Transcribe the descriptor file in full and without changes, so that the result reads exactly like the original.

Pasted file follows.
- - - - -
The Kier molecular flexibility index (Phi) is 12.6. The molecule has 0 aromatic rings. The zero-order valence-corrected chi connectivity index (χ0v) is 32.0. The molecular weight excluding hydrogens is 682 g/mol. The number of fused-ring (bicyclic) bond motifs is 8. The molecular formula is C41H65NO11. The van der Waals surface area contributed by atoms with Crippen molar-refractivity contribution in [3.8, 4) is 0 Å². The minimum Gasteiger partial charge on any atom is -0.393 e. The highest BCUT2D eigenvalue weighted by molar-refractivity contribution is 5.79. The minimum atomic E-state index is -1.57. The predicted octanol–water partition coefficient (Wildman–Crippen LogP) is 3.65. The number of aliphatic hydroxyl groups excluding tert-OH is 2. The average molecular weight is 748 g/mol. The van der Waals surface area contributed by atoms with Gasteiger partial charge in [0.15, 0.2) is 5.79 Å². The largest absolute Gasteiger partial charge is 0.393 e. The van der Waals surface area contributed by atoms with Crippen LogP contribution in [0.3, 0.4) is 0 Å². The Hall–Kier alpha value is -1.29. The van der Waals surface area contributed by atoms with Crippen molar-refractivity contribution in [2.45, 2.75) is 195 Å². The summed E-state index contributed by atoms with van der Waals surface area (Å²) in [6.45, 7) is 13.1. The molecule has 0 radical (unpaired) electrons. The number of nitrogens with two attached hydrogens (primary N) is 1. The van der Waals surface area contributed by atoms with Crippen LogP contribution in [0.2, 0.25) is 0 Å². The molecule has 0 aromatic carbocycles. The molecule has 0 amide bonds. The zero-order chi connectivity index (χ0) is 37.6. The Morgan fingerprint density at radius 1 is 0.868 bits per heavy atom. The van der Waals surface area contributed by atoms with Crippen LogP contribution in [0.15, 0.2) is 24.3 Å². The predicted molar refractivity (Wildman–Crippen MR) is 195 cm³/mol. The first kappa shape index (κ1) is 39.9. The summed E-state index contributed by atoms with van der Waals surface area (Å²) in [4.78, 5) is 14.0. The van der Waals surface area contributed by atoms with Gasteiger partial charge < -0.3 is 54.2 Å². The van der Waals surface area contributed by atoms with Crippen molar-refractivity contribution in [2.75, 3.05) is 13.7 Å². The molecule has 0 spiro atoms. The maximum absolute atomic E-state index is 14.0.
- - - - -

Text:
The Kier molecular flexibility index (Phi) is 12.6. The molecule has 0 aromatic rings. The zero-order valence-corrected chi connectivity index (χ0v) is 32.0. The molecular weight excluding hydrogens is 682 g/mol. The number of fused-ring (bicyclic) bond motifs is 8. The molecular formula is C41H65NO11. The van der Waals surface area contributed by atoms with Crippen molar-refractivity contribution in [3.8, 4) is 0 Å². The minimum Gasteiger partial charge on any atom is -0.393 e. The highest BCUT2D eigenvalue weighted by molar-refractivity contribution is 5.79. The minimum atomic E-state index is -1.57. The predicted octanol–water partition coefficient (Wildman–Crippen LogP) is 3.65. The number of aliphatic hydroxyl groups excluding tert-OH is 2. The average molecular weight is 748 g/mol. The van der Waals surface area contributed by atoms with Gasteiger partial charge in [0.15, 0.2) is 5.79 Å². The largest absolute Gasteiger partial charge is 0.393 e. The van der Waals surface area contributed by atoms with Crippen LogP contribution in [0.3, 0.4) is 0 Å². The Hall–Kier alpha value is -1.29. The van der Waals surface area contributed by atoms with Crippen molar-refractivity contribution in [2.45, 2.75) is 195 Å². The summed E-state index contributed by atoms with van der Waals surface area (Å²) in [6.45, 7) is 13.1. The molecule has 0 radical (unpaired) electrons. The number of nitrogens with two attached hydrogens (primary N) is 1. The van der Waals surface area contributed by atoms with Crippen LogP contribution in [0.2, 0.25) is 0 Å². The molecule has 0 aromatic carbocycles. The molecule has 0 amide bonds. The zero-order chi connectivity index (χ0) is 37.6. The Morgan fingerprint density at radius 1 is 0.868 bits per heavy atom. The van der Waals surface area contributed by atoms with Crippen LogP contribution in [0.15, 0.2) is 24.3 Å². The predicted molar refractivity (Wildman–Crippen MR) is 195 cm³/mol. The first kappa shape index (κ1) is 39.9. The summed E-state index contributed by atoms with van der Waals surface area (Å²) in [4.78, 5) is 14.0. The van der Waals surface area contributed by atoms with Gasteiger partial charge < -0.3 is 54.2 Å². The van der Waals surface area contributed by atoms with Crippen molar-refractivity contribution in [2.75, 3.05) is 13.7 Å². The molecule has 0 spiro atoms. The maximum absolute atomic E-state index is 14.0.